While space telescopes like James Webb and Hubble make breakthroughs on the regular, sometimes old-school techniques can deliver ground-breaking results of their own.
Using a stack of film, some cameras, a high-altitude balloon, and some clever engineering, scientists from Kobe University captured the highest-resolution image of gamma rays ever.
This novel experiment proves that scientific balloon experiments still hold an important place in the field of a deep space astrophysics.
While NASA’s $10 billion James Webb Space Telescope grabs a lot of headlines (and rightfully so), groundbreaking astronomical discoveries aren’t exclusive to such high-tech tools. Take, for instance, the image above: the highest-resolution photo of gamma rays ever captured.
Achieved without the need for advanced spacecraft or terrestrial arrays, this scientific feat was accomplished using a simple stratospheric balloon, layers of photographic film, and some ingenious engineering prowess.
Late last year, scientists from Kobe University described the details of their experiment in a paper published in The Astrophysical Journal. The subject of their groundbreaking astrophotography was the Vela Pulsar, located nearly 1,000 light-years away. This pulsar—which is a type of spinning neutron star formed when a larger star collapses in on itself—is a particularly interesting celestial object, as it only stretches about 12 miles across and makes 11 rotations every second.
Vela sends charged particles toward its poles that transmit in all flavors of the electromagnetic spectrum—radio waves, visible light, X-rays, and the highest energy wave of them all, gamma rays. This makes Vela unique among other pulsars, as a separate study in October of 2023 confirmed it’s the highest-energy pulsar known to science.
Led by Kobe University astrophysicist Shigeki Aoki, the team bundled sheets of photographic film together and sent the stack skyward—with the help of a stratospheric balloon—up to 25 miles into the Earth’s atmosphere. Because the film was stacked like a pancake, the team could track the trajectory of gamma ray particles, and the aparatus’s position in the stratosphere eliminated any would-be ground interference.
This particular photographic film method is actually pretty old-school, and relies on the principle that film turns dark in the presence of radiation. This is similar to how Kodak detected evidence of U.S. A-bomb testing in 1945 (though they likely didn’t know it at the time).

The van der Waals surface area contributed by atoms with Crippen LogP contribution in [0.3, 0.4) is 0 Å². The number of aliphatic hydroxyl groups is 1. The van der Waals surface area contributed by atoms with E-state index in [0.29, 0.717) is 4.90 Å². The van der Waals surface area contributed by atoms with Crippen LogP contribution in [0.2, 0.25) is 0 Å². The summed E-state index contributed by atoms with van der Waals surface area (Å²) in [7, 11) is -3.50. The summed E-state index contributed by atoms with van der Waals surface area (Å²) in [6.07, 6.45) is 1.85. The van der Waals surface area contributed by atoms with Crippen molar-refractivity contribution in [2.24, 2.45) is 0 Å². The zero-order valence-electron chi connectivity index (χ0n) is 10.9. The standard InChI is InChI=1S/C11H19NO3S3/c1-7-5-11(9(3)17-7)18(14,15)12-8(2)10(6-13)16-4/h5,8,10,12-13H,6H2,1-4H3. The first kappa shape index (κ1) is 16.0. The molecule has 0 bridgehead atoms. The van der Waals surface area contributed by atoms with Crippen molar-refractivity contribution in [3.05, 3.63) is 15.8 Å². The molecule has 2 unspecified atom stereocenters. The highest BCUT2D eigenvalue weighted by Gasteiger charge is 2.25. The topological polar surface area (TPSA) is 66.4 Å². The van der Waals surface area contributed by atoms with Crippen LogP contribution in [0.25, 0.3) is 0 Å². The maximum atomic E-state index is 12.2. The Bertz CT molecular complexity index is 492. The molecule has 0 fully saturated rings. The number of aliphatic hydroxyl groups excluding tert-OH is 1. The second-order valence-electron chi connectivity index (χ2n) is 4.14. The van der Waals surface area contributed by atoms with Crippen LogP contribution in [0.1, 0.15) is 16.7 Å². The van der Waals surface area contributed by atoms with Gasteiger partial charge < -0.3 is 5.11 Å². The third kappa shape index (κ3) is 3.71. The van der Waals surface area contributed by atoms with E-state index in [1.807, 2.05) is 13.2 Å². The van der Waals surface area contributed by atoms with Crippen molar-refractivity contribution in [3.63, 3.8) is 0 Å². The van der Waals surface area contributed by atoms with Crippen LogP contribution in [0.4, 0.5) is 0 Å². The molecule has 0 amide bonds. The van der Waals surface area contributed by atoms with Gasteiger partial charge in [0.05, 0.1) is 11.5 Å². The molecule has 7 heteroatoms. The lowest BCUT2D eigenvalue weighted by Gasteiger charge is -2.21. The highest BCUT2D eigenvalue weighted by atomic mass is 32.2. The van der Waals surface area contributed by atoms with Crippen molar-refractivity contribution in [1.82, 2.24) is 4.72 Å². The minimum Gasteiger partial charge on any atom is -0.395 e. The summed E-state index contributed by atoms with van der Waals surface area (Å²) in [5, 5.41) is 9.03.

To make sure the balloon captured gamma rays emanating from the Vela pulsar, the team attached cameras that recorded the balloon’s position in relation to Vela. However, this still didn’t solve the problem of time-stamping these trajectories. So, the researchers developed an ingenious method of subtly shifting the last three film layers at regular intervals, but at different speeds—mimicking how hour, minute, and second hands work on a clock. When comparing these three layers, the team could essentially build a chronology of precise impact times.
The result? The highest-resolution image of gamma rays ever captured. As Vela pumped out gamma rays like “a lighthouse at night,” according to a press statement, this stack of film suspended in Earth’s stratosphere captured seven million tracks with an accuracy of 1/10,000 millimeters. Aoki estimates that this resolution is 40 times higher than your usual gamma-ray telescope.
“By means of scientific balloon-borne experiments, we can attempt to contribute to many areas of astrophysics,” Aoki said in a press statement, “and in particular to open up gamma-ray telescopy to ‘multi-messenger astronomy’ where simultaneous measurements of the same event captured through different techniques are required.”
While JWST and its high-tech companions will continue producing mind-boggling (and headline-grabbing) science, never underestimate the power of a stack of film and a well-placed balloon.
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